CMiC ( www.cmic.ca) is one firm that specializes in integrated, comprehensive software for project-based businesses. Known as “enterprise” software, this type of system is designed to operate company-wide as a financial and project management tool. It is also designed to work with data in existing software, so that no investment in previously adopted systems is lost in moving to CMiC's higher level of integration.
When Sandy, Utah-based Layton Construction went to CMiC a little more than three years ago, it did take some work getting it set up, says B.J. VanOrman, Layton's assistant controller. “But the accessibility of information is greatly improved,” he said.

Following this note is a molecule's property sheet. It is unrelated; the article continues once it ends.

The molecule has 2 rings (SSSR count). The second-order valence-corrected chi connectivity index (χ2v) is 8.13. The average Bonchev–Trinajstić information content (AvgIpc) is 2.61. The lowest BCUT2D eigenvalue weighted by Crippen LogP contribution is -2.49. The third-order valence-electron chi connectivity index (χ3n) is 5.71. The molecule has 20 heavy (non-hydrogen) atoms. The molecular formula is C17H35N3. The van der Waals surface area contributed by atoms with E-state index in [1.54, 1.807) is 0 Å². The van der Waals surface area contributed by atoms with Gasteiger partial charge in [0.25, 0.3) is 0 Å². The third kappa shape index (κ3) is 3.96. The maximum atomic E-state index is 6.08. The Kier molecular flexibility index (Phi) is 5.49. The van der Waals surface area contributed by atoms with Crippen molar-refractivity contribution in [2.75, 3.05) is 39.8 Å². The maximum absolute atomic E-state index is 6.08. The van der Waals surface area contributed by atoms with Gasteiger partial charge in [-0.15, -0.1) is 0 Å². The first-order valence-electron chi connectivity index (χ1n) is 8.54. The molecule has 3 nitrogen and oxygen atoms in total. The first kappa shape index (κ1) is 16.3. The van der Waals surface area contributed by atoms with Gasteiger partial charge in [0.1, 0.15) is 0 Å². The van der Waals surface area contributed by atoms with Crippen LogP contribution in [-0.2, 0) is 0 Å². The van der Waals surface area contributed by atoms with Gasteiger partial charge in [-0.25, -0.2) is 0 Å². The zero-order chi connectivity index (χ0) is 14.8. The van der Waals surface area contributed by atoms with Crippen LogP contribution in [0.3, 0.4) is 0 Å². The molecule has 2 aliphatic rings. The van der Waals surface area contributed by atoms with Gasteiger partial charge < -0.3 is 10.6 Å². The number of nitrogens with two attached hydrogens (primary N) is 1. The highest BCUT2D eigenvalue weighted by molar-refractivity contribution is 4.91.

Layton previously had been using separate financial and project management packages, but that left its superintendents without easy access to budget and other useful information. Now the company has more than 100 people using the system, including the accounting, human resources, and safety departments as well as those in operations. VanOrman says the last group, which includes project managers, superintendents, engineers, and assistants, is the main user group. “It's where they handle all their RFIs (requests for information), submittals, and change orders,” he says. They also use it to review job progress, check costs, and maintain daily journals for each project.
VanOrman says the data integration provided by the CMiC system “is a great tool that gets the project teams better information in a timely manner and allows them to be more efficient.”